To date, 40 states have passed laws that allow for the medical use of marijuana in some form. With 275 million Americans living in states where medical cannabis is a treatment option, it’s simply impossible to deny that federal laws are drastically out of line with the will of the people and patients as well as their medical professionals across the country who have come to realize the value of medical marijuana and demand their state legislators pass laws to provide access.
3. The Head of the National Institute of Drug Abuse Says It’s Time to Let More Places Grow Marijuana for Research
For years the National Institute of Drug Abuse (NIDA) has been the only organization that grows marijuana for researchers. Despite researchers saying this practice undermines their work, the Drug Enforcement Agency (DEA) has refused to issue licenses to other research centers. At a hearing last month NIDA head Nora Volkow indicated that she also supported letting other research centers grow marijuana. At this point it’s only a matter time before the DEA mandated NIDA monopoly on producing marijuana is a thing of the past.
4. The Drug Czar Removes Unnecessary Burden to Medical Marijuana Research
Last month the Office of National Drug Control Policy (ONDCP) announced they had lifted the Public Health Service (PHS) review on marijuana research projects. The PHS review was originally meant to facilitate marijuana research, but in practice has slowed research projects by years and without a doubt has deterred countless researchers. Like other reforms that weren’t possible in years past, removing the PHS review happened with little to no controversy.
5. Organ Transplant Protection Passes with Huge Margins in California
One of our top priorities at ASA has been passing organ transplant protection in California. California has the nation’s largest medical marijuana program, but sadly doesn’t do enough to protect patients from civil discrimination. Because of outdated policies that lack any scientific justification, patients in California and elsewhere have been routinely removed from organ transplant waiting lists. Earlier this month Governor Jerry Brown signed AB 258, which will end organ transplant discrimination in California. The California Assembly passed AB 258 by a margin of 52-8, which was followed by the Senate passing AB 258 by an even more overwhelming margin of 31-1. There is still a lot of work to be done to end civil discrimination against medical marijuana patients, but votes like these, including the passage of AB 258, show that politicians from diverse ideological backgrounds are willing to vote protect law-abiding patients.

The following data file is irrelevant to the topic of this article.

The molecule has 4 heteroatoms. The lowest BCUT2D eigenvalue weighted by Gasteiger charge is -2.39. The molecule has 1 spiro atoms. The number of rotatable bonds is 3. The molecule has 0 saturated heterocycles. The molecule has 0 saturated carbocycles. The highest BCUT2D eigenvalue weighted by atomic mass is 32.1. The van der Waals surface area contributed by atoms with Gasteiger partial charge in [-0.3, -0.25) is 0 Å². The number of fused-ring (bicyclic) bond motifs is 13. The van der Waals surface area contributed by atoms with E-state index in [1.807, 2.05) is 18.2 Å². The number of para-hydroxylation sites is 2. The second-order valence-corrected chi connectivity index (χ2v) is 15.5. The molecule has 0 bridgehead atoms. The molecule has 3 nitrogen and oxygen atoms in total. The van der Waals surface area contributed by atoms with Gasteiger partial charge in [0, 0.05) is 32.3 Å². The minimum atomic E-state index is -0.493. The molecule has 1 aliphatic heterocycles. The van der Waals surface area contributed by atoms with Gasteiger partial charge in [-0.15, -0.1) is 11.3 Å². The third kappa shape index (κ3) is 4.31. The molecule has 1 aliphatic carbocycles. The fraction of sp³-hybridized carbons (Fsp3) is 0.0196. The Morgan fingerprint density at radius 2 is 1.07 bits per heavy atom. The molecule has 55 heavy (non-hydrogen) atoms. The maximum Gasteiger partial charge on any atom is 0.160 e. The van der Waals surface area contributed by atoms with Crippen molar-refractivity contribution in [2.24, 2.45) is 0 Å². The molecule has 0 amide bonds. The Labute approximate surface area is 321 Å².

6. Senate Vote to Lift V.A. “Gag Order” on Medical Marijuana
In May the U.S. Senate Committee on Appropriations voted by a margin of 18-12 to end the gag order that prevented Veterans Administration (V.A.) doctors from recommending or even discussing medical marijuana in states where medical marijuana programs exist. Many veterans have been demanding that V.A. doctors be given the same options as other doctors in medical marijuana states to use marijuana to treat PTSD and the many potential hea
lth problems that veterans face. The Senate vote was the first time any medical marijuana issue was considered at the committee level, and it’s victory signaled that the Senate is ready to vote in favor of other medical marijuana protections.
7. Federal Agencies Have Changed their Tone on Medical Marijuana
For years NIDA, FDA, the National Cancer Institute (NCI), and essentially every agency in the federal government all said the same thing about medical marijuana; that there was no such thing as “medical” marijuana. While state laws slowly moved forward and more and more people became legal marijuana patients, the federal government’s response stagnated.
Today agency after agency has stopped ignoring medical marijuana, and have even issued nuanced and detailed statements about medical marijuana. NIDA’s DrugFacts: Is Marijuana Medicine?, FDA and Marijuana: Questions and Answers and NCI’s Cannabis and Cannabinoids unequivocally show that federal agencies are grappling with the reality that millions of Americans are using medical marijuana instead of pretending medical marijuana is an issue that can be ignored. In fact, the DEA seems to be the last agency still espousing “reefer madness” in its publications.
8. Federal Policies Have Changed Too